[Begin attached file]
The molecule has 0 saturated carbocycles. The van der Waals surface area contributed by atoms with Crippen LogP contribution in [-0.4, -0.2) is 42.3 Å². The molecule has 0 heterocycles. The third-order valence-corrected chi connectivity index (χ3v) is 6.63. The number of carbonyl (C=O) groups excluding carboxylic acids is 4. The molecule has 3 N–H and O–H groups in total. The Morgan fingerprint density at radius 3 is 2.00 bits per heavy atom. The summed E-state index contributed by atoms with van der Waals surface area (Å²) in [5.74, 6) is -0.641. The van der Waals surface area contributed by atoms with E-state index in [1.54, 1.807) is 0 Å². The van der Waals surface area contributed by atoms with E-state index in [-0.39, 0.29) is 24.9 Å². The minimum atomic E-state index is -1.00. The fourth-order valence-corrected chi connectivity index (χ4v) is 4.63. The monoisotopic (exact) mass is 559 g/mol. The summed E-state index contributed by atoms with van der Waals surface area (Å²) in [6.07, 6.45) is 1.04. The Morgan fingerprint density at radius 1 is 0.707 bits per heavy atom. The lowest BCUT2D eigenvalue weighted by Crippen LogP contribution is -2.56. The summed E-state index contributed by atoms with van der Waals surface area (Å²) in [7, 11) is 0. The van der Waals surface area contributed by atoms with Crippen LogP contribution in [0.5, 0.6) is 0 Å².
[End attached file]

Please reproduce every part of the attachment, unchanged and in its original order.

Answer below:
The molecule has 0 saturated carbocycles. The van der Waals surface area contributed by atoms with Crippen LogP contribution in [-0.4, -0.2) is 42.3 Å². The molecule has 0 heterocycles. The third-order valence-corrected chi connectivity index (χ3v) is 6.63. The number of carbonyl (C=O) groups excluding carboxylic acids is 4. The molecule has 3 N–H and O–H groups in total. The Morgan fingerprint density at radius 3 is 2.00 bits per heavy atom. The summed E-state index contributed by atoms with van der Waals surface area (Å²) in [5.74, 6) is -0.641. The van der Waals surface area contributed by atoms with E-state index in [1.54, 1.807) is 0 Å². The van der Waals surface area contributed by atoms with E-state index in [-0.39, 0.29) is 24.9 Å². The minimum atomic E-state index is -1.00. The fourth-order valence-corrected chi connectivity index (χ4v) is 4.63. The monoisotopic (exact) mass is 559 g/mol. The summed E-state index contributed by atoms with van der Waals surface area (Å²) in [6.07, 6.45) is 1.04. The Morgan fingerprint density at radius 1 is 0.707 bits per heavy atom. The lowest BCUT2D eigenvalue weighted by Crippen LogP contribution is -2.56. The summed E-state index contributed by atoms with van der Waals surface area (Å²) in [7, 11) is 0. The van der Waals surface area contributed by atoms with Crippen LogP contribution in [0.5, 0.6) is 0 Å².